Lotus name row poised for winter resolution The Lotus name row could be set for a resolution this winter, with the current Team Lotus confirming that they were now open to a change of title to avoid a clash with Renault-backer Group Lotus.
The dispute has its origins in the collapse of the original Lotus Formula 1 team in 1994, which saw the sportscar company Lotus Cars bought by Proton, while David Hunt acquired the rights to the Team Lotus title used by the F1 squad with a view to reviving it.
When Tony Fernandes set up his new F1 team for 2010, he initially used Lotus Racing under license from Proton, before acquiring the Team Lotus name from Hunt.
But when new Group Lotus boss Dany Bahar wanted to bring his firm into F1 in its own right - initially as Renault's title backer but with a view to taking on a greater role with the ex-factory operation - the Renault-engined Lotus team and the Lotus-branded Renault team were set on a confusing collision course.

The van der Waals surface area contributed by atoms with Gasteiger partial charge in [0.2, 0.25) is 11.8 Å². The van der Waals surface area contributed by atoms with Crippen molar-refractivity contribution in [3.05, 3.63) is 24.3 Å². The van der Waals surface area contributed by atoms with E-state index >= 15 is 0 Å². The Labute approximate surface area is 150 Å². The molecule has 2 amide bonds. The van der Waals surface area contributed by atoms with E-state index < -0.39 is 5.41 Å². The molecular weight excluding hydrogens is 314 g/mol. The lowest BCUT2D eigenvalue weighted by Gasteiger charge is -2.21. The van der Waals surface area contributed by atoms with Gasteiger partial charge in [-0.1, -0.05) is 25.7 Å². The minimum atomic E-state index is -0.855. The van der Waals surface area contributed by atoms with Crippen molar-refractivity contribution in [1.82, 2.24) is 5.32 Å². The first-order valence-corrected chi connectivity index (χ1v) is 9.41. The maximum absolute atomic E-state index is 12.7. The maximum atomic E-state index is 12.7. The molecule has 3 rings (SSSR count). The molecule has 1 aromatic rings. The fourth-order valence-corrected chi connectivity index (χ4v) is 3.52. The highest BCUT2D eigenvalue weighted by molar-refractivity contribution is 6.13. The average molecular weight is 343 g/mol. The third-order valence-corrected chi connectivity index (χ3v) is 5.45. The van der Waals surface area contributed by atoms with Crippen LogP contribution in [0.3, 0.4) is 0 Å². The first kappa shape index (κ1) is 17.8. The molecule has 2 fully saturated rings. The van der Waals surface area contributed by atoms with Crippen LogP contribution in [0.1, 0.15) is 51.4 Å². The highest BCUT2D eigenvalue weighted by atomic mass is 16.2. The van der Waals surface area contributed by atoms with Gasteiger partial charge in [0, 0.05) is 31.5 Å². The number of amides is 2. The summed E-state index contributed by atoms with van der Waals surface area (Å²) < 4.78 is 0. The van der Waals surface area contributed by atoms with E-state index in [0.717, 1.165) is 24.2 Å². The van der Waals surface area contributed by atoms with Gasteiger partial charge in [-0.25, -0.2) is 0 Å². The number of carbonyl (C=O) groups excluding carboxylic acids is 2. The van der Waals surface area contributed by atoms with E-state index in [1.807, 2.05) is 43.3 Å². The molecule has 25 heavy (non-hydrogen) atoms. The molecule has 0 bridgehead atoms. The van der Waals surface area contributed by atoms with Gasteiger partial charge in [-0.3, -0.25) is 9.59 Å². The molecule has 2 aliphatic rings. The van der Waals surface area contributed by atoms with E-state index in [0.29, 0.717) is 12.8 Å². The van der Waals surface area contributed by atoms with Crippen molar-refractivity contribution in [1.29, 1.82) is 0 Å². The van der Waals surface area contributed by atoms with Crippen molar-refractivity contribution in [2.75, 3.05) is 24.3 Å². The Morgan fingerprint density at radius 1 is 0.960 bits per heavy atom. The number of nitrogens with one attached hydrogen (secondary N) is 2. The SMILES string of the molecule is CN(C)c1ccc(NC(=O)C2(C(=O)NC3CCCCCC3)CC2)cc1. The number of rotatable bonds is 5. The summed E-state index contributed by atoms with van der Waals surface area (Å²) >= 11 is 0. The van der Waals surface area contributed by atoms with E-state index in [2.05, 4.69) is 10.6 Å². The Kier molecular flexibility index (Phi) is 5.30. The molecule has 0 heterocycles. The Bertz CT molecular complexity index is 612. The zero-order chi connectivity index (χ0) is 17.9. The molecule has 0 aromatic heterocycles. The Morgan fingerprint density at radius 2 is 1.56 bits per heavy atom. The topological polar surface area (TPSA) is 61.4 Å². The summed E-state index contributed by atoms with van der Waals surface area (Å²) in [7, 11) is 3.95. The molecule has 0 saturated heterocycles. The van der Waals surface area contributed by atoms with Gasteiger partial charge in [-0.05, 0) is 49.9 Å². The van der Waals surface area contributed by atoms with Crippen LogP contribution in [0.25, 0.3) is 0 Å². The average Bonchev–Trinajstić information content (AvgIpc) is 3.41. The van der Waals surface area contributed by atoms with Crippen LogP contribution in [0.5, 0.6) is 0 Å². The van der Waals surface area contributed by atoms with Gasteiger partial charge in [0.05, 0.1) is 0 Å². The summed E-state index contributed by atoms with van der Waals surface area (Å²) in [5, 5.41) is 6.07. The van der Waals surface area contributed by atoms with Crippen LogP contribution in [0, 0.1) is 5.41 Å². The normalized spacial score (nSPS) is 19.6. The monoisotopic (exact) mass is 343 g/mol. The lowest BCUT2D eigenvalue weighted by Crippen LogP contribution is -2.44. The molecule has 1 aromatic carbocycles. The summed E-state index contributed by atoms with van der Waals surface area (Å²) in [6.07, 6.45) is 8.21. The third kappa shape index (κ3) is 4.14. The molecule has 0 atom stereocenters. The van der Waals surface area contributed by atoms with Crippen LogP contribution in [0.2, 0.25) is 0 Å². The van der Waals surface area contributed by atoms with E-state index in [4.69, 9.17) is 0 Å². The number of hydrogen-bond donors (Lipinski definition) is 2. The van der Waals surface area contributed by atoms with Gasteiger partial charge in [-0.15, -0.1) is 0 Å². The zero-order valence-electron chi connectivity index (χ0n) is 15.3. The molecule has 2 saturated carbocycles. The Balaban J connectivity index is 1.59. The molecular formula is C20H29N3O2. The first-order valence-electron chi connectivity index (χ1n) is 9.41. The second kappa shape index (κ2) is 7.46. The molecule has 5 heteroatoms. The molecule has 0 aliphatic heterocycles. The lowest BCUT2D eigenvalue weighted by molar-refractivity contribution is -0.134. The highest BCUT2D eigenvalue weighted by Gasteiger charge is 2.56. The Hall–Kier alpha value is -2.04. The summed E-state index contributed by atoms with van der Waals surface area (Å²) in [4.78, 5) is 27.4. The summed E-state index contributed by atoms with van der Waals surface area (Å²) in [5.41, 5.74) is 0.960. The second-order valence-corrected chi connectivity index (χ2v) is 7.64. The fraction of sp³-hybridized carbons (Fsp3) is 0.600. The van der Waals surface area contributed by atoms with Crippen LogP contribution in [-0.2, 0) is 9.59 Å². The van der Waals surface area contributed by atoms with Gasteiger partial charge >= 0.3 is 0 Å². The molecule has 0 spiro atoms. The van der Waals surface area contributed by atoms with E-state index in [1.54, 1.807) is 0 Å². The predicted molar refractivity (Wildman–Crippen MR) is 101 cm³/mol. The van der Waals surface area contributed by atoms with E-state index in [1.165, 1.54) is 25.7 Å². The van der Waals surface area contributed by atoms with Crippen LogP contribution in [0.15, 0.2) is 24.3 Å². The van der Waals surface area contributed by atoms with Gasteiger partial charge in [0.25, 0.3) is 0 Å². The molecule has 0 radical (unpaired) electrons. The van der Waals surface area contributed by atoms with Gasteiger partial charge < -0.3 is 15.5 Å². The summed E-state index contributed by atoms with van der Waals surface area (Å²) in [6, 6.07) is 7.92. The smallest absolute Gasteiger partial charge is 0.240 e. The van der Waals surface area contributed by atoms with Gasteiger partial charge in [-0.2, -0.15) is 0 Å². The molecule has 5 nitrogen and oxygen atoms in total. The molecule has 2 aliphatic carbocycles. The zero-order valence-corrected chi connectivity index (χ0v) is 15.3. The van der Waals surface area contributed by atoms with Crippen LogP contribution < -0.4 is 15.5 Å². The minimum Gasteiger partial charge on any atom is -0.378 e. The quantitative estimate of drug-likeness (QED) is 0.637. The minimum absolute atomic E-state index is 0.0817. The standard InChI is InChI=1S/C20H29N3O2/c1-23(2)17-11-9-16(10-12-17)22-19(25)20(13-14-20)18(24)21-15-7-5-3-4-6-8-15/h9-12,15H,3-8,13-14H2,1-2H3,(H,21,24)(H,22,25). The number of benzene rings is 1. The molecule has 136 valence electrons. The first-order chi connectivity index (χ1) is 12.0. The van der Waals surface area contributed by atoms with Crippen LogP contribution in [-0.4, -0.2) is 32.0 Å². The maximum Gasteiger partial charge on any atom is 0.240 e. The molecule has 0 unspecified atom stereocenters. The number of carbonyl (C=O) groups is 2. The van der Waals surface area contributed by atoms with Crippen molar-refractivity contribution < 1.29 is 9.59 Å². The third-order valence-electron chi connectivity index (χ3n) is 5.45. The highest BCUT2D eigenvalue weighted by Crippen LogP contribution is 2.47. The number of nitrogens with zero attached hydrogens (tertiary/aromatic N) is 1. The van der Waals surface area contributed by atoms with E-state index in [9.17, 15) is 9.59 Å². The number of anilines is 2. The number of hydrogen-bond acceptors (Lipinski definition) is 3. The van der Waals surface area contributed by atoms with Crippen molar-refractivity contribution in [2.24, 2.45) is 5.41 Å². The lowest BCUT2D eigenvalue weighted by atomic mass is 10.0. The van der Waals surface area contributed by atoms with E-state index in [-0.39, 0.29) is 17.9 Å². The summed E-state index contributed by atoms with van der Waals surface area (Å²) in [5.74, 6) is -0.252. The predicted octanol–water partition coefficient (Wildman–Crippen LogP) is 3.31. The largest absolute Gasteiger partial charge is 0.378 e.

Legal action failed to resolve the issue for this season, but Fernandes has indicated that he is now willing to reach a settlement.
He added British sportscar firm Caterham to his group of companies earlier this year, amid speculation that Team Lotus could run as Caterham in F1, freeing up Group Lotus to do what it wished with Renault.
"I always had a problem with 'Am I really Team Lotus?' because there's a big question mark on that," Fernandes told Reuters.
"You can't have a name and not monetize it.
"So we will have to wait and see.
"I don't think this is healthy for anyone, having Lotus Renault and Team Lotus.
"I've always had the door open and there could be a win-win for everybody."
Team Lotus CEO Riad Asmat insisted that Fernandes' words did not mean there had been a firm decision to back down in the row, but admitted the door was open.
"No decision as yet," said Asmat.
"We are still Team Lotus as you can see but as my shareholders have mentioned we are open to anything and we will see how it progresses from this point."
For either Lotus or Renault, or both, to change official names would require the approval of all the other teams in F1, as Asmat acknowledged.
"I guess there is a process that we all have to go through but as I highlighted, it is a process that we will undertake if and when the decision is made but it's something that hasn't happened yet so I can't comment," he said. ITV Sport